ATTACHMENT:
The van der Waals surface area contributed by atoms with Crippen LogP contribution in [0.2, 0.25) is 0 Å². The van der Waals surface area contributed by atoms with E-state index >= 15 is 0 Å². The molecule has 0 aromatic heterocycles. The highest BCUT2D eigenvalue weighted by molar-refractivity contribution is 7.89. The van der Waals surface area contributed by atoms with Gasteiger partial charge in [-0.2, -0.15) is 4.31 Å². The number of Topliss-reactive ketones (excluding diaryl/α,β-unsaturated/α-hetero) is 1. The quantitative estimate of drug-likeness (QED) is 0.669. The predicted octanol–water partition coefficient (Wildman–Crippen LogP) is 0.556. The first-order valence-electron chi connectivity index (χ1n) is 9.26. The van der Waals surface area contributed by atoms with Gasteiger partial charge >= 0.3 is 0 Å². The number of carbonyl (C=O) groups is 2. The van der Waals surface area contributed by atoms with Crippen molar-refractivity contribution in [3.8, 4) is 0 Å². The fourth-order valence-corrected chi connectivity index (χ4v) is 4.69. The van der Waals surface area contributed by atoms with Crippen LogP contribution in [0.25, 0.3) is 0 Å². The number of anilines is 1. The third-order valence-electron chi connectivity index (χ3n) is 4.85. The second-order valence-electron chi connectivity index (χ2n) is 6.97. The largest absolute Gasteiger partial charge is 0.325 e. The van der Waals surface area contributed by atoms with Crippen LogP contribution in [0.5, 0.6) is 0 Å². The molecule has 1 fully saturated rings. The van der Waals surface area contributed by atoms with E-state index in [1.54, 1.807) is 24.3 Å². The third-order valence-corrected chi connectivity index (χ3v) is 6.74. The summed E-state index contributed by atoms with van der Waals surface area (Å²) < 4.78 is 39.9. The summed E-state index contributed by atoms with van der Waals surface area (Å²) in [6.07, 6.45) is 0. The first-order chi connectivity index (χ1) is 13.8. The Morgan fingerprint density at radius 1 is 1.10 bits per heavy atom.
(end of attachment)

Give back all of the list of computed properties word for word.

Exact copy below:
The van der Waals surface area contributed by atoms with Crippen LogP contribution in [0.2, 0.25) is 0 Å². The van der Waals surface area contributed by atoms with E-state index >= 15 is 0 Å². The molecule has 0 aromatic heterocycles. The highest BCUT2D eigenvalue weighted by molar-refractivity contribution is 7.89. The van der Waals surface area contributed by atoms with Gasteiger partial charge in [-0.2, -0.15) is 4.31 Å². The number of Topliss-reactive ketones (excluding diaryl/α,β-unsaturated/α-hetero) is 1. The quantitative estimate of drug-likeness (QED) is 0.669. The predicted octanol–water partition coefficient (Wildman–Crippen LogP) is 0.556. The first-order valence-electron chi connectivity index (χ1n) is 9.26. The van der Waals surface area contributed by atoms with Gasteiger partial charge >= 0.3 is 0 Å². The number of carbonyl (C=O) groups is 2. The van der Waals surface area contributed by atoms with Crippen molar-refractivity contribution in [3.8, 4) is 0 Å². The fourth-order valence-corrected chi connectivity index (χ4v) is 4.69. The van der Waals surface area contributed by atoms with Crippen LogP contribution in [0.25, 0.3) is 0 Å². The number of anilines is 1. The third-order valence-electron chi connectivity index (χ3n) is 4.85. The second-order valence-electron chi connectivity index (χ2n) is 6.97. The largest absolute Gasteiger partial charge is 0.325 e. The van der Waals surface area contributed by atoms with Crippen LogP contribution in [0.5, 0.6) is 0 Å². The molecule has 1 fully saturated rings. The van der Waals surface area contributed by atoms with E-state index in [1.54, 1.807) is 24.3 Å². The third-order valence-corrected chi connectivity index (χ3v) is 6.74. The summed E-state index contributed by atoms with van der Waals surface area (Å²) < 4.78 is 39.9. The summed E-state index contributed by atoms with van der Waals surface area (Å²) in [6.07, 6.45) is 0. The first-order chi connectivity index (χ1) is 13.8. The Morgan fingerprint density at radius 1 is 1.10 bits per heavy atom.